Internal combustion goes past tense at Mercedes-Benz

A lot of people who appreciate cars and their history credit Daimler-Benz with inventing the automobile as we’ve understood it for more than 100 years. The basic template, as created in 1885 by Gottlieb Daimler and Karl Benz, was three wheels (four were soon accepted as more suitable) and a popping, single-cylinder internal combustion engine that burned vaporized petroleum distilliate as its power source. Amidst innumerable revisions, we’ve pretty much been in that same place ever since. That changed last week with an announcement whose enormity was only moderately tempered by the clinical language that framed it. Mercedes-Benz, the de facto creator of the car, is going all electric, and very soon.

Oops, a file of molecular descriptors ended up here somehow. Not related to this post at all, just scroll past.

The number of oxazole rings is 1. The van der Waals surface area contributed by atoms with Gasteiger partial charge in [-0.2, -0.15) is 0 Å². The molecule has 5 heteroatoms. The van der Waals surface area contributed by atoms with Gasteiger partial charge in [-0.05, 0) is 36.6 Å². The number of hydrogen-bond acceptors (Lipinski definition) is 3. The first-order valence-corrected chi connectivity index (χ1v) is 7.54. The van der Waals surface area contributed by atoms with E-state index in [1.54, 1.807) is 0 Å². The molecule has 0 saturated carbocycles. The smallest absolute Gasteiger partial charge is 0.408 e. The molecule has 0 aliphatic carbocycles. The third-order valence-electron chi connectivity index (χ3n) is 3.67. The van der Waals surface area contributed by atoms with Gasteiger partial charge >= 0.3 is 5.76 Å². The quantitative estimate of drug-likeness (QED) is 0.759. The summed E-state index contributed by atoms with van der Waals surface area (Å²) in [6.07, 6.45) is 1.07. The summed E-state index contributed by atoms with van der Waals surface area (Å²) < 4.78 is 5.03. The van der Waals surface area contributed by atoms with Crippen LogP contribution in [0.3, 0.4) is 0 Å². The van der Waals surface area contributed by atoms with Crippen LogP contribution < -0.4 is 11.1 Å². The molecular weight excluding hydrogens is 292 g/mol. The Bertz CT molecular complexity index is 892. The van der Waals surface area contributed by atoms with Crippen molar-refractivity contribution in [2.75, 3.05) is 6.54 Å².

The historic transformation gets underway later this year as Mercedes-EQ, as the manufacturer’s electric operation is now known, rolls out the EQS sedan as a 2022 EV offering. Based strongly on the gasoline-fueled S-Class, the EQS foretells a wholesale switch to EV architecture at Mercedes-Benz by 2025. That year, Mercedes-Benz will introduce three new EV-only platforms: MB.EA for luxury automobiles, AMG.EA for electric-powered performance cars, and VAN.EA for light commercial vehicles. Mercedes-Benz is also working on Vision EQXX, an electric passenger car prototype being developed with strong input from its Formula 1 powertrain team, which works extensively with F1’s KERS energy-recovery technology, and is predicting an eventual real-world range of more than 1,000km per charge. To that end, Mercedes-Benz has purchased YASA, the U.K.-based firm developing advanced axial flux electric motors. It also plans a network of eight major factories producing advanced batteries, the creation of 530,000 AC and DC charging sites in partnership with Shell, and actual EV production from seven plants on three continents beginning next year. This, folks, is the future, and the fact that Mercedes-Benz immersion is so complete is a stimulating notion.

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